Zucker BakeryAddress and Info
Chef Zohar Zohar’s quaint bake shop pays tribute to a variety of international treats modeled after old family recipes, from bite-sized Argentinian alfajores (dulce de leche cookies) to Israeli shoshanim (chocolate sticky bun “roses”). The mismatched furniture and wooden pastry cases give the space a charming, homey vibe, but Zohar’s pedigree -- she worked at Daniel and Bouley before turning to baking full-time -- guarantees that each cookie and bun is produced with fine-dining skill.
Battery Park City
FPBAddress and Info
Francois Payard is more than just a macaron master (though you shouldn’t ignore his chewy French cookies, especially when they get turned into ice cream sandwiches in the summer) -- the third-generation pastry guru also knows his way around all sorts of fancy cakes, tarts, and truffles, which you can get at his eponymous shop near the Hudson River.
Lady M ConfectionsAddress and Info
This Bryant Park cake boutique got its start 12 years ago when founder Ken Romaniszyn set out to open a pastry shop that fused Asian flavors (Romaniszyn is half-Japanese) with classic French technique. From there, Lady M’s now-iconic mille crêpes cake was born, a cloud-like confection that layers 20-plus paper-thin rounds with airy whipped cream. Flavors range from classic vanilla to green tea to seasonal offerings like passion fruit, all of which are -- in true Japanese tradition -- subtly sweet.
Sullivan Street BakeryAddress and Info
Famed breadmaker Jim Lahey isn’t just a pro when it comes to rolls and loaves -- his bakery also sells pizza served crispy and by-the-slice, with toppings like shredded potato or cauliflower, as well as pillowy, nearly greaseless bomboloni: Italian donuts filled with tart jam, chocolate or, the true standout, lemon-scented vanilla cream.
New Kam Hing Coffee ShopAddress and Info
Chinatown has no shortage of bakeries, but only one consistently cranks out eggy, airy sponge cakes for just 75 cents. Though New Kam Hing has started to play with trendy flavors like matcha and pumpkin spice, none match up to the angel food-like original.
Bouchon BakeryAddress and Info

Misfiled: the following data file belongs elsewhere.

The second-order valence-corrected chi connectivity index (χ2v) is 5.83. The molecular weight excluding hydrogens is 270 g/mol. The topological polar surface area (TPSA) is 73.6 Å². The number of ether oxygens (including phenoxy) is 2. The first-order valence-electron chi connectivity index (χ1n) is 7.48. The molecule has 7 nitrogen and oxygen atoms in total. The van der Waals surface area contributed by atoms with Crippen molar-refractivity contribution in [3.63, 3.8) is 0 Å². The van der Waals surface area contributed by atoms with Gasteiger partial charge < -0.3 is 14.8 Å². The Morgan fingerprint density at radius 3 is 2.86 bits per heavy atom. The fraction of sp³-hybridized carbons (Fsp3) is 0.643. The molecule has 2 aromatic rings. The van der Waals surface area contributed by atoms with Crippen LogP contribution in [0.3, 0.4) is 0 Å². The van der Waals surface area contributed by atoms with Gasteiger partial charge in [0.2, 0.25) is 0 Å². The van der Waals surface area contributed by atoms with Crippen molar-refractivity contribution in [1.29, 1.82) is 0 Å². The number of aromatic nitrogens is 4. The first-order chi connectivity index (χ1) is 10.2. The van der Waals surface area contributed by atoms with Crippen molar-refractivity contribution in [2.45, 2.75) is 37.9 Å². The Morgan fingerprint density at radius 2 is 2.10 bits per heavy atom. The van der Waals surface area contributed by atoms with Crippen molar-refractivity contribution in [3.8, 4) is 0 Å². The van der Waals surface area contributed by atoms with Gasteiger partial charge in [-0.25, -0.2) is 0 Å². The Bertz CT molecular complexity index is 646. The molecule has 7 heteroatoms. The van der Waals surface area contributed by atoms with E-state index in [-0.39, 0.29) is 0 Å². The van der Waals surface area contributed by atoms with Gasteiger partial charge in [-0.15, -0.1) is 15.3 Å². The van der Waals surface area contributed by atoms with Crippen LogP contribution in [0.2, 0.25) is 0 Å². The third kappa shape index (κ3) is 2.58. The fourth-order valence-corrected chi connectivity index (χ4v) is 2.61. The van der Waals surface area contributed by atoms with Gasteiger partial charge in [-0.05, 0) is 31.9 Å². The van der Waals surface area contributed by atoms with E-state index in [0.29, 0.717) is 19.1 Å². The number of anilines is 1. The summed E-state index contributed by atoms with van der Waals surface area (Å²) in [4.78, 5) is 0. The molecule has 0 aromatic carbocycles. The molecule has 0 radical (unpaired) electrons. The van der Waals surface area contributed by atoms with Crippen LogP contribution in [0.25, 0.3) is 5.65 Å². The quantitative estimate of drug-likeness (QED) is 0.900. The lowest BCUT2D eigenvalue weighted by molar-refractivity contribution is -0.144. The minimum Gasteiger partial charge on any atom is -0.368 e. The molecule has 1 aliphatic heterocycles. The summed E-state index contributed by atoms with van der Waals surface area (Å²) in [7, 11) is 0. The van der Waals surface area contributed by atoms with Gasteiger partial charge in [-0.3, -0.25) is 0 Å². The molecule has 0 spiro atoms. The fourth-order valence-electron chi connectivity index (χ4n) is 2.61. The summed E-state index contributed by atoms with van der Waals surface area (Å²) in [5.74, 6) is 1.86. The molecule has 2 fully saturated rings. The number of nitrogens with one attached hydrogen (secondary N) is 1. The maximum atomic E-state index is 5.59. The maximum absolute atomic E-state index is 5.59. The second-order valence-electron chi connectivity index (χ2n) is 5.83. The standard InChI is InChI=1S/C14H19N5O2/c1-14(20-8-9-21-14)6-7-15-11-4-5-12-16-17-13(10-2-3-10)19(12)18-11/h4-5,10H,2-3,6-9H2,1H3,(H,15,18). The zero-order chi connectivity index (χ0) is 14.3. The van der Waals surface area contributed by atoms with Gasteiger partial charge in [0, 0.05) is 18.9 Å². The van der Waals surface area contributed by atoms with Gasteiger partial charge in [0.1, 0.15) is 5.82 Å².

There’s no doubt that chef Thomas Keller can do French food. But his take on American classics is the surprise hit at Bouchon. Alongside traditional Francophile favorites (like macarons and croissants), you’ll find the elegant homemade TKO (short for Thomas Keller’s Oreo): scallop-edged dark chocolate cookies filled with white chocolate cream. Keller’s also got his own take on Hostess’ Ho Hos -- a chocolate roll cake with a crackly chocolate shell, and a twist on Nutter Butters -- two peanut-studded discs held together by peanut butter-infused cream.
Dessert Club, ChikaLiciousAddress and Info
A more casual spin-off of chef Chika Tillman’s dessert bar -- known for upscale, plated sweets like the signature Fromage Blanc Island "Cheese Cake" -- this pint-sized shop specializes in homey yet innovative sweets like the Dough'Ssant (a take on the donut-croissant hybrid), a wonderful s’mores cupcake, and soft serve that you can now get in sugar-dusted churro cones.
Maison KayserAddress and Info
It was only a matter of time before renowned French baker Eric Kayser’s rapidly expanding empire made its way to New York, bringing with it crusty baguettes, eclairs, and croissants. The loaves served at Kayser’s New York City locations (there are 10 and counting) are a true French-American lovechild -- the organic flour comes from upstate New York, but the high-quality butter hails from France.
Make My CakeAddress and Info
Aliyyah Baylor proudly carries on her family's baking tradition at this Uptown cafe. Featuring recipes passed on from Baylor's grandmother, Josephine "Ma" Smith, Make My Cake does Southern bakery classics like an intensely chocolate-y red velvet cheesecake imbued with sweet potato, and a German chocolate cake that triumphed over Bobby Flay's in an episode of Throwdown.
Underwest DonutsAddress and Info
You don’t need to own a car to visit the West Side Highway Carwash -- just an appetite for all things fried and glazed. Nestled inside a narrow passageway adjacent to the scrubbing machines, you’ll find former Chanterelle sous chef Scott Levine’s cake-donut operation, where an automatic donut robot churns out incredibly tender rounds dipped in glazes like brown butter, passion fruit, and jasmine green tea.